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Latest posts by Cody (see all)
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The alarm wakes me up at 5:40 AM. I get up, shower, scarf down breakfast, and leave the house by 6:30 AM to catch the 6:57 AM train. The train ride is 1 hour and 23 minutes long. During the ride, I spend my time writing blog posts, editing the podcast, and responding to emails. I arrive at South Station in Boston at 8:20 AM and walk 15 minutes to my office.
I sit down, clock in, and begin the nine-to-five grind. 95% of my workday is spent sitting in a cubicle staring into my computer screen. Ideally, I clock out at 5:20 PM to catch the 5:40 PM train back home. Again, I spend the entire train ride blogging, editing, or doing administrative things for my side hustles. The train pulls in at 7:03 PM (when there are no delays) and I get into my car at 7:10 PM. Finally, I drive 10 minutes to the gym, spend 45 minutes to 1 hour there, and get home around 8:45 PM.
I wolf down dinner and then, depending on the night, I either record a podcast, write content, plan social media posts, answer emails, or [insert laundry list of other tasks]. I typically get to bed around 11:00 PM and then repeat that exact same routine every single day of the week.
A Reality Unknown
I’m not looking for pity. I know that I am beyond fortunate to live in America, have a roof over my head, know where my next meal is coming from, earn a great income, enjoy amazing family and friends, and so much more. However, despite all of this fortune, I still wake up each weekday with feelings of disdain, weariness, and entrapment.
If you’re like 67% of Americans, you probably feel the same way. Now, here’s where the dilemma ensues: Is financial independence a blessing or a curse?
At my office, and at offices around the country, I know that many employees have similar feelings about their nine-to-five jobs. However, these same employees have been stuck in the hamster wheel for so long that they forgot what it feels like to stop running.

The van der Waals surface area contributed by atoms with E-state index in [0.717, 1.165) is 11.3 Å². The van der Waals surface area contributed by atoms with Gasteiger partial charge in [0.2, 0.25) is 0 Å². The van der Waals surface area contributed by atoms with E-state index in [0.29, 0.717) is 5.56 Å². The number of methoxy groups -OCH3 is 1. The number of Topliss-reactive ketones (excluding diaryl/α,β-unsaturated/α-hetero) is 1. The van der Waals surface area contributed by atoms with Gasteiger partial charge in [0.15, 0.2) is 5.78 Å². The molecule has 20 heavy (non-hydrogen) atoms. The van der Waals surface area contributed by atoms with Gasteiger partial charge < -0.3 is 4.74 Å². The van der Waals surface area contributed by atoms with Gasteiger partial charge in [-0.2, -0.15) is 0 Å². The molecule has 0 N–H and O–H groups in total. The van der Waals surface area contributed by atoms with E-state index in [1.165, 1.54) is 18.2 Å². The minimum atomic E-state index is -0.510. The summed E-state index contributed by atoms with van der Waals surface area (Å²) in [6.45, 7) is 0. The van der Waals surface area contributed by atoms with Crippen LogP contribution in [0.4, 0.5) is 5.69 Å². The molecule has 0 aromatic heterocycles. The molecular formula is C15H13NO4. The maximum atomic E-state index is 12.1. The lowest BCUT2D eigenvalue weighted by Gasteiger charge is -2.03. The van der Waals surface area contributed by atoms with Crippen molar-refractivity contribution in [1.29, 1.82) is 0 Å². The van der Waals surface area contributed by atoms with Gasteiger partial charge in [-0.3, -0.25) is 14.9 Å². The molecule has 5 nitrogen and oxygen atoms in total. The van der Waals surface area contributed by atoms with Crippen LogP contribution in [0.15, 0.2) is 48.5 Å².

These complacent, unfulfilled employees have accepted this routine as their reality, and see no chances of escape. They show up, clock in, do their job, clock out, get home, de-stress, and continue the cycle for 40+ years in the hopes that, someday, they can enjoy the fruits of their labor.
The craziest part? Despite the monotony and lack of purpose experienced by many of these employees, they have convinced themselves that “it’s not so bad” and “everybody has to live like this”. These people have not seen the light. They have not been exposed to the tenets of financial independence and life flexibility. Should I pity their ignorance, or envy it?
Is Ignorance Really Bliss?
I have woken up from the Matrix. Mr. Money Morpheus and his band of FIRE-advocates have unplugged me from the system and allowed me to take a step back and see the world through a different lens. I don’t want that life. I don’t want to run on the hamster wheel until my legs collapse, only to then “enjoy the fruits of my labor” at the young age of 65.
Are my complaints unwarranted? Maybe. Should I just suck it up and live like I’m “supposed to”? Maybe. Is my judgment clouded by my American-given sense of entitlement? Maybe.
Don’t get me wrong, as I mentioned before, I am incredibly grateful for the things I have, people I know, the society I grew up in, opportunities I have been granted, etc. Nonetheless, this whole financial independence thing has transformed my mindset and my outlook on the world.
Sometimes, I’m a bit jealous of those who haven’t discovered financial independence. There are also some people who have heard and just refuse to believe it. It seems that if you say “this isn’t so bad” enough, your brain actually starts to believe it.
These people, trapped in the Matrix, are at least somewhat content with their lives. They don’t mind showing up to work, mindlessly writing or punching numbers for 8 hours, and repeating this routine for 5 days per week, 50 weeks per year, and 40+ years of their life because “everybody else is doing it”.
Was I lucky to stumble into this financial independence movement, or is ignorance really bliss?
Knowledge is Power
Since discovering this financial independence movement, I feel that I now have a responsibility to society. I (and the rest of my fellow financial independence content creators) need to play the role of Neo and fight back against the system.
We need to ‘wake up’ as many people as possible and show them that a different type of life is actually possible. One that doesn’t involve sitting in a cubicle for 8+ hours per day, 50 weeks per year, and 40+ years of our lives. One that doesn’t keep us away from our passions, goals, family, friends, and relationships.
We need to illustrate that it is possible to create a life that you love. Once the light bulb in your brain flicks on and you realize the true value of money and what it can buy — at that moment — you take back control of your life.
Financial independence is truly the greatest gift of all. Share the message with your family, friends, coworkers, classmates, and anybody else who will listen.
As I conclude this post I feel that I have answered my initial question. Knowing about financial independence is a blessing. Although it may be a burdensome blessing, and ignorance surely involves less of a moral responsibility, it is a blessing nonetheless.
As long as I’m still creating content, my goal is to convert as many hamsters back to their human form as possible. There is more to life than slogging away in a cubicle, longing for each weekend, and dreading Monday mornings.
Are You With Me?
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